The words “politicians” and “literature” aren’t one you might immediately associate with each other. Probably a bit unfairly, since even though many present-day politicians are raving philistines, the relationship between politicians and literature goes back thousands of years… to Ancient Greece and beyond.
Of course, when it comes to fiction written by your MP, the best bet is to look in Hansard, not your local bookshop or library. Some of the material in politicians’ “autobiographies” is complete fiction too – but they tend to be ghost written by someone else these days. There are notable exceptions of course. Benjamin Disraeli* and Winston Churchill were accomplished writers in their time. Then, of course, there’s Jeffrey Archer – I actually found some of Archer’s earlier novels surprisingly enjoyable. (I can’t believe I just said that.) His novels have certainly sold in respectable quantities, but he’s a bit unfashionable these days, truth be told.
Closer to home, the former Scottish secretary and ambassador to Australia Helen Liddell wrote a trashy novel called Elite. Elite appears to be roman à clef (i.e. disguised autobiography), mixed up with a large dollop of wish fulfilment. Like the works of Jeffrey Archer, which are also in extremely bad taste, I enjoyed this book more than I should have. But when I enjoyed Elite it was usually for reasons other than the author intended.
Edinburgh West may have produced no Disraelis – or Archers – but its MPs have made their own contributions to literature:
* Viscount Woolmer (1859-1942) aka William Palmer, 2nd Earl of Selborne, was Liberal MP from 1892-1895. He was the author of Letters from Mesopotamia, about his role as a colonial administrator. I have not read this book, but I suspect like many such works, it probably holds more than a few lessons for present-day British politicians who feel like getting involved in the Middle East. (Pedants please note – he was styled Viscount Wolmer between 1882 and 1895 – and became 2nd Earl later. That’s how he could stand for parliament.)
* Vivian Phillipps (1870-1955) was Liberal MP from 1922-1924. His autobiography My Days and Ways came out in 1943 but was privately circulated. Douglas in The Dictionary of Liberal Biography describes My Days as “a useful record to how matters looked to a devoted Asquithian.” Sadly, it is hard to get hold of, and it is not in the National Library of Scotland. Phillips also wrote a guide to German literature.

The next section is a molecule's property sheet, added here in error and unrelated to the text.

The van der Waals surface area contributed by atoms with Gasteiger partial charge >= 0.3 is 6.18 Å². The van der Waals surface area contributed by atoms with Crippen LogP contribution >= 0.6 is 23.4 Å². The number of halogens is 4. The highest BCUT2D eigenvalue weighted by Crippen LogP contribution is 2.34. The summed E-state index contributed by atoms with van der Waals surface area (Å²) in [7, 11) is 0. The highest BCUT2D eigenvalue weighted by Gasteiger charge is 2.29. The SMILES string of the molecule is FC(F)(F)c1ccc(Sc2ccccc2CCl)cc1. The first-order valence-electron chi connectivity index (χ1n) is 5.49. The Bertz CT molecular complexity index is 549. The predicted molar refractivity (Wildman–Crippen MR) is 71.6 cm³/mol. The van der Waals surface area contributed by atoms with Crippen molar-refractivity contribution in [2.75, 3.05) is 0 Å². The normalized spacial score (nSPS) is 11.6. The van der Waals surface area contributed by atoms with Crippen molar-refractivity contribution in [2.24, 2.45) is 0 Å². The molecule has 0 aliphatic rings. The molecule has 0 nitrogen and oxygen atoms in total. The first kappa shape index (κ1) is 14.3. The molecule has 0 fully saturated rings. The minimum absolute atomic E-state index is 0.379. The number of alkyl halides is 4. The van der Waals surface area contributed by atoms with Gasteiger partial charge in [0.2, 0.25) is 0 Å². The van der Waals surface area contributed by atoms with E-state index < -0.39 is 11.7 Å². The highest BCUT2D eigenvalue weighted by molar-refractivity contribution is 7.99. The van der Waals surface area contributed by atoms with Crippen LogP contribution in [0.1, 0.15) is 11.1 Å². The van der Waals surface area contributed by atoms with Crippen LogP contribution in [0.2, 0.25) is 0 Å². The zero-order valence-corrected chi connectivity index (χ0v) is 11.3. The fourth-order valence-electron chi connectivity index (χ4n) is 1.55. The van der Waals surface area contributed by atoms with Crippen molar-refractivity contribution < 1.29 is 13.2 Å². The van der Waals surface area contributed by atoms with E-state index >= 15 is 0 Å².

* Lord James Douglas Hamilton (1942-), was Tory MP from 1974 to 1997. He has produced some work as well. In particular, he has written about his father and Rudolf Hess’ flight to Scotland during WWII. Lord James claims that his father has been misrepresented in this whole affair by certain parties, and has tried to set the record straight. A number of Lord James’ papers are also lodged with the National Library, but you will have to ask his permission if you wish to use these for research.
* Thomas Buchanan (1846-1911), Liberal MP from 1885-1892, was a devoted bibliophile, who left his books and various historical manuscripts to the Bodleian Library and Edinburgh University.
* John Avon Clyde, Lord Clyde (1863 – 1944), was Tory MP from 1909-1918, and was also on the board of the National Library…
While not at the apex of Scottish literature, these men have all made some contribution. Local historians might find these works of interest.
Devolution of literature?
Our MSPs, unfortunately, have not kept up the tradition. Still, it’s early doors yet, since the Scottish Parliament has barely been on the go for a generation. Like their Westminster predecessors, though, they may well be fodder for academics and historians. I suspect Margaret Smith of the Liberal Democrats shall be remembered as something of a trailblazer – she was the first openly lesbian MSP, and also the first into a civil partnership in 2006. These two facts will merit her a mention in any forthcoming books on Scottish LGBT history. Will she ever write an autobiography? Well, it seems she is quite a private person, so I wouldn’t bet on it.
*Disraeli’s novel Lothair features a character based on someone with Corstorphine connections. But if you want to find out who, I’m afraid you’ll have to wait for the book of Literary Corstorphine!